Good morning. This is Doug Chabot with the Gallatin National Forest Avalanche Forecast issued on Tuesday, February 19th at 7:00 a.m. Today’s forecast is sponsored by Morrison-Maierle and Beartooth Powder Guides. This forecast does not apply to operating ski areas.
This morning there’s an inch of new snow near West Yellowstone and a dusting everywhere else. Mountain temperatures are -5F to -10F with west to southwest winds blowing lightly at 10-20 mph. Today will be cloudy and temperatures will rise into the high single digits before falling to zero tonight. South to southwest winds will pick up this afternoon to 15-25 mph and light snow showers will drop 1-2” overnight.
Last week it snowed 3-4 feet in the mountains south of Big Sky to West Yellowstone resulting in an avalanche warning and many avalanches. Since then the snowpack has gotten more stable and signs of instability are less frequent, but not absent. Yesterday, skiers in the southern Gallatin Range had rumbling collapses in a shallow snowpack and chose to avoid avalanche terrain (details). On Sunday, skiers saw a large avalanche near Bacon Rind (details), and in the two days prior Eric found a large avalanche in Taylor Fork (photo, video). These slides broke on weak, sugary facets at the base of the snowpack. This layer still has potential to be triggered, especially on steep slopes that were wind-loaded over the weekend. Although snow loading has stopped, the recent signs of instability indicate avalanches are still possible. For today the avalanche danger is rated MODERATE on all slopes.
Over the weekend there was avalanche activity in the northern ranges and also around Cooke City. The avalanches were isolated and not widespread. The largest and scariest of them released on heavily wind-loaded slopes. These slopes are relatively easy to identify as their ridgelines are either scoured to the rocks or support large overhanging cornices. Some of these thick wind slabs overlay weak, faceted snow near the ground which is why they avalanche. A few recent examples:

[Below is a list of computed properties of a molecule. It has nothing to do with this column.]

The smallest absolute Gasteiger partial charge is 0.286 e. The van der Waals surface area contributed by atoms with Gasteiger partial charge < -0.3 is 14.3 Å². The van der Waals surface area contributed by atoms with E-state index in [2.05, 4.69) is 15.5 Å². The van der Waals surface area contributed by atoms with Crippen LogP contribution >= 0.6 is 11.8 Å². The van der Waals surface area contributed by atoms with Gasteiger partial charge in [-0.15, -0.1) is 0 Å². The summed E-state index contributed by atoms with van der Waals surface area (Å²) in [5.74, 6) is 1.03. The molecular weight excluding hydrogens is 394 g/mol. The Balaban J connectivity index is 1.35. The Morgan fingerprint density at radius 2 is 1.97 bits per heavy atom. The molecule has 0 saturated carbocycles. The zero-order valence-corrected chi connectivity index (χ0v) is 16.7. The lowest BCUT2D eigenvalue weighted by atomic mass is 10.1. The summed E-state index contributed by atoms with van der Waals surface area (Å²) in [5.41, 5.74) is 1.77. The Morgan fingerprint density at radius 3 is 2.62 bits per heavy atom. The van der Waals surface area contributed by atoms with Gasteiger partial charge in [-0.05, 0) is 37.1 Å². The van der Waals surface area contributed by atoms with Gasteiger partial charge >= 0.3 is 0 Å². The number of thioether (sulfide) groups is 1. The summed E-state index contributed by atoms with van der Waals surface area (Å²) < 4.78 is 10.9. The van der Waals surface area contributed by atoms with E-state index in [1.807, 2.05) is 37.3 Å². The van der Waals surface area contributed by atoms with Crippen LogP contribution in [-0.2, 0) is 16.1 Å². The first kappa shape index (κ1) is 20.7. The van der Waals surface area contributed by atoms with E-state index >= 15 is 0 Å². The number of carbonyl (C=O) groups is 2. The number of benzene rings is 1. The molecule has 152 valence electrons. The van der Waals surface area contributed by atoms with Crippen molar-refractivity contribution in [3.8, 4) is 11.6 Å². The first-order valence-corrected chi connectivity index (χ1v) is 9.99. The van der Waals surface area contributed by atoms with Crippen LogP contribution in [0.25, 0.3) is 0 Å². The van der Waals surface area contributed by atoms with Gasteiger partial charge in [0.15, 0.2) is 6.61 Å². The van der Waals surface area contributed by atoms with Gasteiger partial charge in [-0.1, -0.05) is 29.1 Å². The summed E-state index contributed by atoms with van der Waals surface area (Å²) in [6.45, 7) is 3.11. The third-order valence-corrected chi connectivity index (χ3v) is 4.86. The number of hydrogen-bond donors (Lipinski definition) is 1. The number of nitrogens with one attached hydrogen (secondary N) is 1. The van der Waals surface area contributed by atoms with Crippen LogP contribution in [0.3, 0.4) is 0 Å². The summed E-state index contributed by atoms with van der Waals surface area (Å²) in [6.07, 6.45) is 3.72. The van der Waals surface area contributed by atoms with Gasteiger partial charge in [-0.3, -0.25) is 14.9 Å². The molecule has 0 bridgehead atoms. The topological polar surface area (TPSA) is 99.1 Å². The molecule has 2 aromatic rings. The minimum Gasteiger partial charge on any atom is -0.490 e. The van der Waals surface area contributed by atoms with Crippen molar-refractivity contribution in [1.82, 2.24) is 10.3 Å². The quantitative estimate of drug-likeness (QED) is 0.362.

- Around Cooke City Alex investigated a large slide on Henderson Mountain on Friday that was triggered by a cornice fall (video, details). Yesterday, Ian and I checked out a small and deep hard slab avalanche under a scoured ridgeline on Crown Butte (photo, video).
- On Buck Ridge near Big Sky, Alex looked at two deep avalanches that were heavily wind-loaded and broke on faceted snow. The larger of the two was triggered from low on the slope (photo, video).
The avalanche danger is decreasing but the consequences of being caught in a deep hard slab avalanche remains serious. Avoid steep, heavily wind-loaded slopes. Skiers will not be able to mitigate this problem with a ski-cut. Most slopes are strong and stable, but a few are not. Because we are human and prone to mistakes, sometimes we blow our slope assessment. Safe travel rituals are our safety net: traveling one at a time (literally) in avalanche terrain, carrying rescue gear and carefully assessing each slope. For today, the avalanche danger is rated MODERATE on wind-loaded slopes and LOW on all others.
If you get out and have any avalanche or snowpack observations to share, contact us via our website, email (email@example.com), phone (406-587-6984), or Instagram (#gnfacobs).
Upcoming Avalanche Education and Events
Our education calendar is full of awareness lectures and field courses. Check it out: Events and Education Calendar.
February 22 and 23, Women’s Companion Rescue Clinic, 6-8 p.m. Friday at REI, 10-4 Saturday in the field. More Info and Register.
March 1, 2 and 3, Bozeman Split Fest, More info at www.bozemansplitfest.com.
February 23, 1-hr Avalanche Awareness for Snowmobilers, 7-8 p.m. Holiday Inn West Yellowstone.
Every Friday and Saturday, Rescue Training and Snowpack Update. Friday 6:30-7:30 p.m. at the Soda Butte Lodge. Saturday anytime between 10-2 @ Round Lake.
On Saturday near Crested Butte, Colorado two skiers were caught and killed in an avalanche. Preliminary details here. This is the 14th and 15th fatality in the U.S. this season.